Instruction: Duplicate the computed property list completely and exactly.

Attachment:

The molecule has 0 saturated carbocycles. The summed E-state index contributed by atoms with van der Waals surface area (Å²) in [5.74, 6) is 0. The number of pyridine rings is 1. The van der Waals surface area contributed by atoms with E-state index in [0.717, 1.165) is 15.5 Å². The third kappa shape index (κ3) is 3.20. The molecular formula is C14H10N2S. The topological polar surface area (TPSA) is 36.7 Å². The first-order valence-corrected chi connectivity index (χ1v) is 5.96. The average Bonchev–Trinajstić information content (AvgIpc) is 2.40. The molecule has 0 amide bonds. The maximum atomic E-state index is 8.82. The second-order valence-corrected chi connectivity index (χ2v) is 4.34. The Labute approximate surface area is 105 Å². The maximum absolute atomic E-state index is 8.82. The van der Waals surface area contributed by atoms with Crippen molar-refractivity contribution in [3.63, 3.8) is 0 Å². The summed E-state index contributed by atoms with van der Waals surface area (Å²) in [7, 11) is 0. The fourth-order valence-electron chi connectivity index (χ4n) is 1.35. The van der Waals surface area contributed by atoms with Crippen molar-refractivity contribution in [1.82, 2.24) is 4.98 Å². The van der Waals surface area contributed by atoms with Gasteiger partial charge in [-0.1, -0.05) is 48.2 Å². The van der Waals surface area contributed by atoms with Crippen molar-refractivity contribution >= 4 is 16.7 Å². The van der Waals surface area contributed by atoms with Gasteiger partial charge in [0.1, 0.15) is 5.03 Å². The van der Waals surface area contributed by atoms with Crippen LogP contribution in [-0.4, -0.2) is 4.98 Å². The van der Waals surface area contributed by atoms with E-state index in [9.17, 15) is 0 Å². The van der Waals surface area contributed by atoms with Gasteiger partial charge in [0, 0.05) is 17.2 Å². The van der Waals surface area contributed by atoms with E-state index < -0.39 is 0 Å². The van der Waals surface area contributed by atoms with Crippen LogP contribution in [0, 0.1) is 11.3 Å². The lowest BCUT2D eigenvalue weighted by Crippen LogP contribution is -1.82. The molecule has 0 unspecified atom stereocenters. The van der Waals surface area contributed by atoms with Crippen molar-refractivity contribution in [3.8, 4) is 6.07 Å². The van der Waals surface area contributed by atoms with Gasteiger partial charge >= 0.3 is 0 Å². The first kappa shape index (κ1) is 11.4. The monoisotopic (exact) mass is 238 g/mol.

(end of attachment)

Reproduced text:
The molecule has 0 saturated carbocycles. The summed E-state index contributed by atoms with van der Waals surface area (Å²) in [5.74, 6) is 0. The number of pyridine rings is 1. The van der Waals surface area contributed by atoms with E-state index in [0.717, 1.165) is 15.5 Å². The third kappa shape index (κ3) is 3.20. The molecular formula is C14H10N2S. The topological polar surface area (TPSA) is 36.7 Å². The first-order valence-corrected chi connectivity index (χ1v) is 5.96. The average Bonchev–Trinajstić information content (AvgIpc) is 2.40. The molecule has 0 amide bonds. The maximum atomic E-state index is 8.82. The second-order valence-corrected chi connectivity index (χ2v) is 4.34. The Labute approximate surface area is 105 Å². The maximum absolute atomic E-state index is 8.82. The van der Waals surface area contributed by atoms with Crippen molar-refractivity contribution in [3.63, 3.8) is 0 Å². The summed E-state index contributed by atoms with van der Waals surface area (Å²) in [7, 11) is 0. The fourth-order valence-electron chi connectivity index (χ4n) is 1.35. The van der Waals surface area contributed by atoms with Crippen molar-refractivity contribution in [1.82, 2.24) is 4.98 Å². The van der Waals surface area contributed by atoms with Gasteiger partial charge in [-0.1, -0.05) is 48.2 Å². The van der Waals surface area contributed by atoms with Crippen molar-refractivity contribution >= 4 is 16.7 Å². The van der Waals surface area contributed by atoms with Gasteiger partial charge in [0.1, 0.15) is 5.03 Å². The van der Waals surface area contributed by atoms with Crippen LogP contribution in [-0.4, -0.2) is 4.98 Å². The van der Waals surface area contributed by atoms with E-state index in [9.17, 15) is 0 Å². The van der Waals surface area contributed by atoms with Gasteiger partial charge in [0, 0.05) is 17.2 Å². The van der Waals surface area contributed by atoms with E-state index < -0.39 is 0 Å². The van der Waals surface area contributed by atoms with Crippen LogP contribution in [0, 0.1) is 11.3 Å². The lowest BCUT2D eigenvalue weighted by Crippen LogP contribution is -1.82. The molecule has 0 unspecified atom stereocenters. The van der Waals surface area contributed by atoms with Crippen molar-refractivity contribution in [3.8, 4) is 6.07 Å². The van der Waals surface area contributed by atoms with Gasteiger partial charge >= 0.3 is 0 Å². The first kappa shape index (κ1) is 11.4. The monoisotopic (exact) mass is 238 g/mol.